Am J Occup Ther. 2022 Sep 1;76(5):7605205030. doi: 10.5014/ajot.2022.049320.
IMPORTANCE: Autism spectrum disorder (ASD) is a neurological condition characterized by impairments in social interaction, communication, and behavior. Occupational therapy practitioners use creative arts interventions for children with ASD, but relevant evidence for these interventions is lacking.
OBJECTIVE: To provide occupational therapists evidence of the benefit of creative arts interventions for children with ASD by evaluating treatment efficacy and connecting the evidence with the Occupational Therapy Practice Framework: Domain and Process (4th ed.; OTPF-4).
DATA SOURCES: We searched peer-reviewed articles in six databases: CINAHL, Cochrane, PubMed, Ovid, PsycInfo, and Scopus. Eighteen articles published between 2000 and 2020 met Level 1b or 2b evidence criteria and were retrieved for full review; 15 were included in this scoping review.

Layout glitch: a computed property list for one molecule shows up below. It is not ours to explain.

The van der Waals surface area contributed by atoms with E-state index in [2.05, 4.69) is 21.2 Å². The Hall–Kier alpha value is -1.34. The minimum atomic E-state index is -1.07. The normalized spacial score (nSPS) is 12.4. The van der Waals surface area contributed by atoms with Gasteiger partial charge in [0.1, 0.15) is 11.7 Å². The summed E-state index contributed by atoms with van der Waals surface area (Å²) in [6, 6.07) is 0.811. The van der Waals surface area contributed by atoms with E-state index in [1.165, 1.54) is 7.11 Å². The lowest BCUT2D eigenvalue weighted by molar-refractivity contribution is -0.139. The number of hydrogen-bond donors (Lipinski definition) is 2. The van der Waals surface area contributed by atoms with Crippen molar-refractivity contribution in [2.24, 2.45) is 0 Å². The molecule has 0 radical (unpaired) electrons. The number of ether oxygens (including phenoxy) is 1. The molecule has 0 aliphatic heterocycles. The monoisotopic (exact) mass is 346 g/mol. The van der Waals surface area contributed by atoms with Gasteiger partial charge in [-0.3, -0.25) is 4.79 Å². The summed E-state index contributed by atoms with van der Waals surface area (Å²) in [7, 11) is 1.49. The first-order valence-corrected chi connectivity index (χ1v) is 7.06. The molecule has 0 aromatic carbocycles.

STUDY SELECTION AND DATA COLLECTION: We used Preferred Reporting Items for Systematic Reviews and Meta-Analyses (PRISMA) guidelines to extract data. Inclusion criteria were as follows: (1) Level 1b or 2b study; (2) quantitative data; (3) published in English; (4) population of children (ages <18 yr); (5) primary diagnosis of ASD; and (6) creative arts intervention in the forms of drawing, painting, or coloring; music; or theater.
FINDINGS: Creative arts interventions benefited children with ASD in two OTPF-4 areas (process and social interaction) pertaining to the Performance Skills domain and one OTPF-4 area (body functions) pertaining to the Client Factors domain. We found similar effects for group and individual intervention sessions, and significant improvements required multiple sessions.
CONCLUSIONS AND RELEVANCE: Our findings provide evidence for the efficacy of creative arts interventions to enhance occupation-based outcomes for children with ASD. What This Article Adds: Our findings support occupational therapy practitioners’ use of creative arts interventions to improve OTPF-4-based client factors and process and social interaction skills for children with ASD.
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